"I'm sorry... I just love my country," he explained, apparently overcome by emotion. "And I fear for it... It seems like the voices of our leaders, and the special interests, and the media... like they're just surrounding us. And it's intimidating. But you know what? Pull away the curtain and you'll realise there ain't anyone there. There's just a few people pressing the buttons, and their voices are really weak. The truth is. They don't surround us. We... surround... them."
Fighting talk: In their own words
On Obama: "We are being told that we have to hope he succeeds... because his father was black." Rush Limbaugh
On the Presidency: "Can we pray for the re-election of George Bush?" Sean Hannity
On religion: "It doesn't say anywhere in the constitution this idea of the separation of church and state." Sean Hannity
On climate change: "If you believe the mainstream media hype, you'd think that every time you drive your SUV, the Earth's temperature rises six degrees." Glenn Beck
On waterboarding: "I am for enhanced interrogation. I don't believe waterboarding is torture... I'll do it. I'll do it for charity." Sean Hannity
On the UN: "I just wish [Hurricane] Katrina had only hit the United Nations building, nothing else, just had flooded them out, and I wouldn't have rescued them." Bill O'Reilly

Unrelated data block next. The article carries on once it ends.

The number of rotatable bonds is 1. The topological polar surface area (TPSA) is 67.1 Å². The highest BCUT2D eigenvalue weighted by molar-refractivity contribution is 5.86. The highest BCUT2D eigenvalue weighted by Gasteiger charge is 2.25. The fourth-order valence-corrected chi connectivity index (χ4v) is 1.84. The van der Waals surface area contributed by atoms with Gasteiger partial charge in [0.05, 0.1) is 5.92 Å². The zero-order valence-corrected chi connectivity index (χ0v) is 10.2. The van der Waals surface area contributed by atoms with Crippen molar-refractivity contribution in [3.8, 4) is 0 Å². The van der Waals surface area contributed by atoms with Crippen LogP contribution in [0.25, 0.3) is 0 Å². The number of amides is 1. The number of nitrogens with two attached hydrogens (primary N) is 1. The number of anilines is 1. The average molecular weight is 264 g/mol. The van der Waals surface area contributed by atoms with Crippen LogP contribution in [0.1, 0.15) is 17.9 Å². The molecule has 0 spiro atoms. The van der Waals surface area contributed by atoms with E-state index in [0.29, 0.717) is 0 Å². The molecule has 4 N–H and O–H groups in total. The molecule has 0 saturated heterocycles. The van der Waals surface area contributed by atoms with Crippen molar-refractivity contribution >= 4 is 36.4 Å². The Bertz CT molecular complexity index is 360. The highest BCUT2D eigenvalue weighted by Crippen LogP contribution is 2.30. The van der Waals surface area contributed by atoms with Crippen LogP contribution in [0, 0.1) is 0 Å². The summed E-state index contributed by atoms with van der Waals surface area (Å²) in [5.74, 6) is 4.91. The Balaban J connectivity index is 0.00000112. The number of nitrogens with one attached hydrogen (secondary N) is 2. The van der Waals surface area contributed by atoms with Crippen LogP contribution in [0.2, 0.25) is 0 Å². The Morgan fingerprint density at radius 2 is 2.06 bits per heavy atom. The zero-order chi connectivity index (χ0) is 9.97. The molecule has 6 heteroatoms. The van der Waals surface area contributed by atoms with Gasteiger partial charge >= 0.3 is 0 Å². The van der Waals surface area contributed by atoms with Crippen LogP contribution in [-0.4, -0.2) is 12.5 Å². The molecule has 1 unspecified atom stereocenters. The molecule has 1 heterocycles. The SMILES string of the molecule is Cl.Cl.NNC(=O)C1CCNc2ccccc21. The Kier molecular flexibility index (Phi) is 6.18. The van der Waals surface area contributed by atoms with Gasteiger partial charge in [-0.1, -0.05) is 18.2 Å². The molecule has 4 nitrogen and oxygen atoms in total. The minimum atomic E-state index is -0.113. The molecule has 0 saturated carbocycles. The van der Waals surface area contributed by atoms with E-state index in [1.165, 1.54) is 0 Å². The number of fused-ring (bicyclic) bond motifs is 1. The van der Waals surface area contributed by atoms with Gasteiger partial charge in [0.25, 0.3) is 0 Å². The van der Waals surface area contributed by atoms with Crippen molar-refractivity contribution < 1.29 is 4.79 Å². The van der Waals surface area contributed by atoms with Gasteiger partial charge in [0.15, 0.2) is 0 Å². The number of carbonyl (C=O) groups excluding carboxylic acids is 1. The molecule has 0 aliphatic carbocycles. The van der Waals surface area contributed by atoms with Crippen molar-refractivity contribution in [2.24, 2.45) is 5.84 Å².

On weapons of mass destruction: "If the Americans go in and overthrow Saddam Hussein and it's clean, he has nothing, I will apologise to the nation, and I will not trust the Bush Administration again, all right?" Bill O'Reilly
On race: "I couldn't get over the fact that there was no difference between Sylvia's restaurant and any other restaurant in New York City. I mean, it was exactly the same, even though it's run by blacks, primarily black patronship." Bill O'Reilly
On Islam: "I have a number of things that I am gonna demand and one of them is that no more Muslim immigrants come into this country. No more mosques be permitted to be built in this country...and yes we need racial profiling immediately..." Michael Savage
On immigration: "You don't have the right to protest. You're allowed no demonstrations, no foreign flag waving, no political organising... you're a foreigner, shut your mouth or get out." Rush Limbaugh
On politics: "Good for you, you have a heart, you can be a liberal. Now, couple your heart with your brain, and you can be a conservative." Glenn Beck
On homosexuality: "The gay and lesbian mafia wants our children. If it can win their souls and their minds, it knows their bodies will follow. Of course, it wants to homosexualise the whole country, not just the children" Michael Savage
On feminism: "Feminism was established so as to allow unattractive women easier access to the mainstream of society." Rush Limbaugh